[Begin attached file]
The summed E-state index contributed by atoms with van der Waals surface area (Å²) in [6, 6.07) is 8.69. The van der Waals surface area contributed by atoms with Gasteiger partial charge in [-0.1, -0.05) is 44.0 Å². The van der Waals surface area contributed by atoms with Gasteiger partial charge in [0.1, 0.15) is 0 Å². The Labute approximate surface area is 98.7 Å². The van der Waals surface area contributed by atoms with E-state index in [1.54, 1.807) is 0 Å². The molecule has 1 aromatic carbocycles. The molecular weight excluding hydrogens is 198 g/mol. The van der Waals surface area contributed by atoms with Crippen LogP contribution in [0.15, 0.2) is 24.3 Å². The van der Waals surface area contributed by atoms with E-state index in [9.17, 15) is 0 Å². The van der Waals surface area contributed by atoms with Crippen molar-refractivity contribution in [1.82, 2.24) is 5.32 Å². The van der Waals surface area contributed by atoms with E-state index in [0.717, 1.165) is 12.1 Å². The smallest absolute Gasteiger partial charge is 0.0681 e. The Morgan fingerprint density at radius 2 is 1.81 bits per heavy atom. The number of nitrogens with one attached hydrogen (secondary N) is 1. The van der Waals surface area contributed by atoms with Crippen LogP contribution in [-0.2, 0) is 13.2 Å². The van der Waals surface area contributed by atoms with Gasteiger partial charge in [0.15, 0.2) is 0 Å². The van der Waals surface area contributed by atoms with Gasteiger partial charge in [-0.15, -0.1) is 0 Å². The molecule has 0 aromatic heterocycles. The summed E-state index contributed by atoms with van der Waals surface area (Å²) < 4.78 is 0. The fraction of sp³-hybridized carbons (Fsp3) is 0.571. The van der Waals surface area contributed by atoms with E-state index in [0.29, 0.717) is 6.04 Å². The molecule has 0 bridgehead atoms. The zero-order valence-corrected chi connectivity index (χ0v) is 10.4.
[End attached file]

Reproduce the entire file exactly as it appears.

The summed E-state index contributed by atoms with van der Waals surface area (Å²) in [6, 6.07) is 8.69. The van der Waals surface area contributed by atoms with Gasteiger partial charge in [-0.1, -0.05) is 44.0 Å². The van der Waals surface area contributed by atoms with Gasteiger partial charge in [0.1, 0.15) is 0 Å². The Labute approximate surface area is 98.7 Å². The van der Waals surface area contributed by atoms with E-state index in [1.54, 1.807) is 0 Å². The molecule has 1 aromatic carbocycles. The molecular weight excluding hydrogens is 198 g/mol. The van der Waals surface area contributed by atoms with Crippen LogP contribution in [0.15, 0.2) is 24.3 Å². The van der Waals surface area contributed by atoms with E-state index in [9.17, 15) is 0 Å². The van der Waals surface area contributed by atoms with Crippen molar-refractivity contribution in [1.82, 2.24) is 5.32 Å². The van der Waals surface area contributed by atoms with E-state index in [0.717, 1.165) is 12.1 Å². The smallest absolute Gasteiger partial charge is 0.0681 e. The Morgan fingerprint density at radius 2 is 1.81 bits per heavy atom. The number of nitrogens with one attached hydrogen (secondary N) is 1. The van der Waals surface area contributed by atoms with Crippen LogP contribution in [-0.2, 0) is 13.2 Å². The van der Waals surface area contributed by atoms with Gasteiger partial charge in [0.15, 0.2) is 0 Å². The van der Waals surface area contributed by atoms with Gasteiger partial charge in [-0.15, -0.1) is 0 Å². The molecule has 0 aromatic heterocycles. The summed E-state index contributed by atoms with van der Waals surface area (Å²) < 4.78 is 0. The fraction of sp³-hybridized carbons (Fsp3) is 0.571. The van der Waals surface area contributed by atoms with E-state index in [0.29, 0.717) is 6.04 Å². The molecule has 0 bridgehead atoms. The zero-order valence-corrected chi connectivity index (χ0v) is 10.4.